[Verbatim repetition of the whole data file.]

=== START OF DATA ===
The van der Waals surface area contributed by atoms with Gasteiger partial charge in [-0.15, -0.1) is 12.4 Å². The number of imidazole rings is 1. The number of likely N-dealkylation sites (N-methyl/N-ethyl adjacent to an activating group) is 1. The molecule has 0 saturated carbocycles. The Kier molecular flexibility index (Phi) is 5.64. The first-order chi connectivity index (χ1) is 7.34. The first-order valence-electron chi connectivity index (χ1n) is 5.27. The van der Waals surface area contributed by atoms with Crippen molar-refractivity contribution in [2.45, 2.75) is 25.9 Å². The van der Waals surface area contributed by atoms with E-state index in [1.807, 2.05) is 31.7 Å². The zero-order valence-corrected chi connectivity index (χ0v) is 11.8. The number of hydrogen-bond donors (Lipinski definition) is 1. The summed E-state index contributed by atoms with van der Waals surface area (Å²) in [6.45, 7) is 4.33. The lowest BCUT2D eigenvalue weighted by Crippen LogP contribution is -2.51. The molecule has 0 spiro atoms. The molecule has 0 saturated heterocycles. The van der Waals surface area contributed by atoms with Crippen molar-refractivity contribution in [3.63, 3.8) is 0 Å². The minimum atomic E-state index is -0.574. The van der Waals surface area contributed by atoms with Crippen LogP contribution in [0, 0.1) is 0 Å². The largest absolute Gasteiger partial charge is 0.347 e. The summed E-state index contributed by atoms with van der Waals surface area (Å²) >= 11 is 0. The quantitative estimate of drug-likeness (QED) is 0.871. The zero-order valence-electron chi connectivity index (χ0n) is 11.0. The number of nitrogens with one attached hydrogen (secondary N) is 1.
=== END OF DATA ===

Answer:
The van der Waals surface area contributed by atoms with Gasteiger partial charge in [-0.15, -0.1) is 12.4 Å². The number of imidazole rings is 1. The number of likely N-dealkylation sites (N-methyl/N-ethyl adjacent to an activating group) is 1. The molecule has 0 saturated carbocycles. The Kier molecular flexibility index (Phi) is 5.64. The first-order chi connectivity index (χ1) is 7.34. The first-order valence-electron chi connectivity index (χ1n) is 5.27. The van der Waals surface area contributed by atoms with Crippen molar-refractivity contribution in [2.45, 2.75) is 25.9 Å². The van der Waals surface area contributed by atoms with E-state index in [1.807, 2.05) is 31.7 Å². The zero-order valence-corrected chi connectivity index (χ0v) is 11.8. The number of hydrogen-bond donors (Lipinski definition) is 1. The summed E-state index contributed by atoms with van der Waals surface area (Å²) in [6.45, 7) is 4.33. The lowest BCUT2D eigenvalue weighted by Crippen LogP contribution is -2.51. The molecule has 0 spiro atoms. The molecule has 0 saturated heterocycles. The van der Waals surface area contributed by atoms with Crippen molar-refractivity contribution in [3.63, 3.8) is 0 Å². The minimum atomic E-state index is -0.574. The van der Waals surface area contributed by atoms with Crippen LogP contribution in [0, 0.1) is 0 Å². The largest absolute Gasteiger partial charge is 0.347 e. The summed E-state index contributed by atoms with van der Waals surface area (Å²) >= 11 is 0. The quantitative estimate of drug-likeness (QED) is 0.871. The zero-order valence-electron chi connectivity index (χ0n) is 11.0. The number of nitrogens with one attached hydrogen (secondary N) is 1.